To consolidate, disseminate, and gather information concerning the 710 expansion into our San Rafael neighborhood and into our surrounding neighborhoods. If you have an item that you would like posted on this blog, please e-mail the item to Peggy Drouet at pdrouet@earthlink.net

Friday, August 29, 2014

Protected Bike Lane Bill Approved By Legislature, Awaiting Governor


By Melanie Curry, August 29, 2014

 Protected bike lanes like these ones on Market Street in San Francisco will be easier for cities to build. Photo: Melanie Curry/Streetsblog

 Under A.B. 1193, protected bike lanes, like these ones on Market Street in San Francisco, will be easier for cities to build.

A bill that would make it easier for California cities to build protected bike lanes passed both houses of the legislature this week and has been sent on for Governor Jerry Brown’s signature.

The bill, A.B. 1193, was authored by Assemblymember Phil Ting (D-San Francisco) and sponsored by the California Bicycle Coalition.

The bill serves several purposes. First and foremost, it requires Caltrans to create or adopt standards for a new category of bike lanes: protected, separated bike lanes or “cycletracks.” These standards can be used by communities that want to build protected lanes and want to refer to a set of engineer-approved guidelines to help design them safely.

At the same time, it removes a provision in the law that requires that any bike lane built in California adhere to Caltrans specifications, even if it is built on a local street that is not under Caltrans’ jurisdiction. This frees up local jurisdictions to choose other guidelines, such as the National Association of City Transportation Officials’ (NACTO) Urban Bikeway Design Guide, if the Caltrans standards do not adequately address local conditions.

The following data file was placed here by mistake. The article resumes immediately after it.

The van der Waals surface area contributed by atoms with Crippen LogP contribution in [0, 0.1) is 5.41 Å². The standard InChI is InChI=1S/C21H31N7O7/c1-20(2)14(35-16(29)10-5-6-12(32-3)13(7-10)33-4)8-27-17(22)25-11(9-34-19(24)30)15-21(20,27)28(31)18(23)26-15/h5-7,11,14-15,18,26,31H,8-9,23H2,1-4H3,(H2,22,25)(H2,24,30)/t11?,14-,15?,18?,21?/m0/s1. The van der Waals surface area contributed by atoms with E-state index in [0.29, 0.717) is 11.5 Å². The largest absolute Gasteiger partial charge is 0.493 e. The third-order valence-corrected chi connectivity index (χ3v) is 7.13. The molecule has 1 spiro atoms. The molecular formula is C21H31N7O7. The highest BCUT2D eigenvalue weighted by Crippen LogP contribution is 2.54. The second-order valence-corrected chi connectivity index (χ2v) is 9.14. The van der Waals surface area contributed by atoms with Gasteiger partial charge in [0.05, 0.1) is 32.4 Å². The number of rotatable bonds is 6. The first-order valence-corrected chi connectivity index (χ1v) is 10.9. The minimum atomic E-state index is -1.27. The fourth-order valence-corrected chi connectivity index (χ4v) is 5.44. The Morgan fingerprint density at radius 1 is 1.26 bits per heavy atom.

Caltrans endorsed the NACTO Urban Street Design Guide earlier this year but has not adopted it, meaning that currently communities that want to build separated bike lanes still must go through an official process to get an exception.

Last-minute negotiations on the bill addressed concerns about liability by adding several conditions that have to be met before non-Caltrans criteria can be used. A “qualified engineer” must review and sign off on a protected bike lane project, the public must be duly notified, and alternative criteria must “adhere to guidelines established by a national association of public agency transportation official,” which means the NACTO guidelines would could be used whether Caltrans has officially adopted them or not.

And unfortunately for lay people, Caltrans balked at removing its bike lane naming convention, saying it is just too embedded in its documents. So the new protected bike lanes category would be officially named “Class IV Bikeways” under the law. Other categories remain Class I Bikeways (bike paths or shared use paths), Class II bikeways (bike lanes), and Class III bikeways (bike routes). Memorize that.

Dave Snyder of the California Bicycle Coalition, said, “We’re very excited to have gotten to this point after months of harder-than-expected negotiations and stalwart support from Phil Ting. He really wants to see protected bikeways get more popular.”